According to research, the UK may finally be in a position to roll out a prostate cancer screening program. The potential benefits of widespread screening are substantial, including a 20% reduction in prostate cancer deaths. However, past attempts at national rollout were hampered by concerns that the drawbacks outweighed the benefits.
The primary obstacle to implementing a screening program has been the lack of accuracy of the PSA (Prostate Specific Antigen) blood test, which is currently the first diagnostic step. The test alone cannot provide a definitive diagnosis of prostate cancer, requiring additional testing such as a biopsy to confirm the presence of the disease.
The rollout of safe screening for early detection is pivotal to helping improve diagnosis rates and boosting survival rates. Here, we look at the current testing methods for prostate cancer.
Safer screening for prostate cancer
The screening process for prostate cancer currently involves undergoing a PSA test, followed by other tests.
Until recently, a biopsy would be organised next, without an MRI. As the PSA test isn’t overly accurate, this meant men were sometimes sent for unnecessary biopsies.
Biopsies are known for their risk of infection, and they can also be painful for patients. Conversely, some men may also be diagnosed with the disease and given aggressive treatments, even though their type of prostate cancer is not likely to cause them harm during their lifetime.
Now, new MRI scans, called multiparametric MRI scans (mpMRI) and safer biopsies (transperineal guided biopsies) can give men a more accurate and less harmful diagnosis of prostate cancer.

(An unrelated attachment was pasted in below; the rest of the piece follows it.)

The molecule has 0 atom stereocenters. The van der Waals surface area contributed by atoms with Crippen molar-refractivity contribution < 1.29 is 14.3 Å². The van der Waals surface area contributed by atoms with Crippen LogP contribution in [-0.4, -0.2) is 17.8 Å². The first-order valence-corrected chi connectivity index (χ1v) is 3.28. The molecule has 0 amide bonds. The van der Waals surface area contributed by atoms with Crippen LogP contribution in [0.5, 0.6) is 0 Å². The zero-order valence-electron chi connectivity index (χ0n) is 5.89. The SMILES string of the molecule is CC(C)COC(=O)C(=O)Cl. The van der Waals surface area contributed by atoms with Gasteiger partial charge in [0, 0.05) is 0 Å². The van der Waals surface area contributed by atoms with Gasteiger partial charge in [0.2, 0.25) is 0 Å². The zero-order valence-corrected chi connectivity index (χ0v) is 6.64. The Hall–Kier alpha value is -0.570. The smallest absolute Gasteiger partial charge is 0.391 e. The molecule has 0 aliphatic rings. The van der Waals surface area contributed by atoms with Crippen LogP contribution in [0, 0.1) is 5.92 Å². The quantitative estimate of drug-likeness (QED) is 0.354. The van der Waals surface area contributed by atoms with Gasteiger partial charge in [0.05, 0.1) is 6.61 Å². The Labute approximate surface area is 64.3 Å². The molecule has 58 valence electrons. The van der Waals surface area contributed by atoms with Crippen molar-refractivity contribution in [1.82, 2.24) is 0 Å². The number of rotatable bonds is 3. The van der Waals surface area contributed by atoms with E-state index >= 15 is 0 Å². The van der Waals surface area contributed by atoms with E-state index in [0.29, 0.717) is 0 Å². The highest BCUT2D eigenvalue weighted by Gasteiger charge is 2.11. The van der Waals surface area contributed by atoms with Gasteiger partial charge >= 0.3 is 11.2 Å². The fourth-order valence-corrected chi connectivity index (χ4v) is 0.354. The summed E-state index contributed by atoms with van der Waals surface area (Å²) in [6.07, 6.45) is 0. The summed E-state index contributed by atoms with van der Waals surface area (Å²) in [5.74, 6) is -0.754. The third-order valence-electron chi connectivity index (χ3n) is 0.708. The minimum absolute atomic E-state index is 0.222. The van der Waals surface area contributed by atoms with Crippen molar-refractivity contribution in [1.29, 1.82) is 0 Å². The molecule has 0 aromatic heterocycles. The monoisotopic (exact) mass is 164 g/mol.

The advantage of an MRI scan before a biopsy
If a prostate cancer screening is advised, this begins with a simple PSA blood test carried out here at the Wessex Private GP. If your test shows the PSA is a higher level than expected, then you may be referred for Whole-Body MRI scanning.
MRI scanning provides a detailed image of your entire body and can detect the presence of tumours and other abnormalities. If the scan shows any abnormalities, then you may need a biopsy.
The main benefits of having an MRI scan before a biopsy are:
- it provides an accurate indication of the presence of prostate cancer
- if nothing shows – a biopsy will be avoided along with possible side effects
- if you do need a biopsy, it will inform the specific areas to target
- if nothing shows – you will avoid unnecessary treatment with possible side effects
Our prostate cancer screening service
If you are concerned about symptoms of prostate cancer, or your risk of getting the disease, it is important to discuss it with your GP. During your appointment at the Wessex Private GP, Dr Charlie Middle will discuss your medical history and your risk of prostate cancer. He can then carry out a physical prostate exam and a urine test if necessary. You can then discuss the suitability of a PSA test.
If you are concerned about your prostate cancer risk, book an appointment with Dr Charlie Middle at the Wessex Private GP today.